Venita RayVenita Ray is a woman who can move mountains—or at the very least, climb them. She was a teenage mother, a high school dropout and a drug addict. But she overcame all those challenges. While working full time, she completed her law degree at age 37 and became an attorney.

Then in 2003 she tested positive. “I was consumed with shame, guilt, remorse and self-pity,” she recalls. “I was tired of fighting. HIV was the final blow.” She quit her job, sold her home and moved to Texas to be near family so she could die. “I lived in darkness for four years,” Ray says. That changed when she discovered yoga and an interest in nutrition: “It was on a yoga mat that I was able to reconnect to a God of my understanding.”

In 2011, Ray participated in the “We Choose to Climb” project, in which a group of women traveled to Africa and climbed Mt. Kilimanjaro to send a message to the world: Do not give up when you face “mountains” in your life. The experience helped her become public about HIV. “I felt naked at first,” she says, “but then a sense of relief and freedom. Now I talk about HIV all the time!”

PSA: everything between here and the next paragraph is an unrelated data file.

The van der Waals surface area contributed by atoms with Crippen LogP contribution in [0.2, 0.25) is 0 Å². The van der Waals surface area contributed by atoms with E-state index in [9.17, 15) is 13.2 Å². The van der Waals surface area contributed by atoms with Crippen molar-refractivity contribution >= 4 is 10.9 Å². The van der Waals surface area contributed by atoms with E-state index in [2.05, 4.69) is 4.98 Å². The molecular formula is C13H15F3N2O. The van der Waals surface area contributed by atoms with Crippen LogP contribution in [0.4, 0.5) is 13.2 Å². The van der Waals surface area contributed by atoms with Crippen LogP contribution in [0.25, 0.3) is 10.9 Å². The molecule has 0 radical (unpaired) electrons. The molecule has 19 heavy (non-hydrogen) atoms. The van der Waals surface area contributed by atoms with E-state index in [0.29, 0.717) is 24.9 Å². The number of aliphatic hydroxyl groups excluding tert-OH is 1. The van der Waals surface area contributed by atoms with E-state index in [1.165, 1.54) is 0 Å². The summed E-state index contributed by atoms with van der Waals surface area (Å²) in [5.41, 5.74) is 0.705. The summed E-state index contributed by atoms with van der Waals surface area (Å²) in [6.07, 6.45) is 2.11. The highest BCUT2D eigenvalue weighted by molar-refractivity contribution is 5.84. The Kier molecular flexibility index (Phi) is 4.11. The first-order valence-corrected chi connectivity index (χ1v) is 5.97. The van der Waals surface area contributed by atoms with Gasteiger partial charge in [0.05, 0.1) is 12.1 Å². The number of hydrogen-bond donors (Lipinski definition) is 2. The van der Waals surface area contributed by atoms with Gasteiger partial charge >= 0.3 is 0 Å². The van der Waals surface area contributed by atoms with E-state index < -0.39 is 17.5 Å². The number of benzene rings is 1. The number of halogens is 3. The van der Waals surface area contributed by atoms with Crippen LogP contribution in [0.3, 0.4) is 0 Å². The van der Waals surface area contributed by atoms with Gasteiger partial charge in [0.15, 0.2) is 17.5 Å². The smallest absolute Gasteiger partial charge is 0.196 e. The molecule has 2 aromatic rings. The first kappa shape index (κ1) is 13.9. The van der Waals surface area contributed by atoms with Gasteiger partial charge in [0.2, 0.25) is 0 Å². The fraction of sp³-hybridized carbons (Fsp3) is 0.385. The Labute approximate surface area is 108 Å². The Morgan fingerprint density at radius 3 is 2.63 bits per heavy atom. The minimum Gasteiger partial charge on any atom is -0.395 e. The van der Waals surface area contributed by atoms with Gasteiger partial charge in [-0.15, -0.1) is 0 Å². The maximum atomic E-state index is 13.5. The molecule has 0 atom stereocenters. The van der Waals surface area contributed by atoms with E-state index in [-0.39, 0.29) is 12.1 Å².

She and her sister appeared in the CDC campaign “Let’s Stop HIV Together.” Today, Ray is a full-time activist, training HIV-positive people in Houston how to be advocates through Legacy Community Health Services. She’s also fighting HIV criminalization laws and collaborating on a “Texas solution”—finding ways to get health care to uninsured folks despite the fact that Texas, like most states in the South, did not expand Medicaid. It’s one mountain of a challenge—but that won’t deter Venita Ray.

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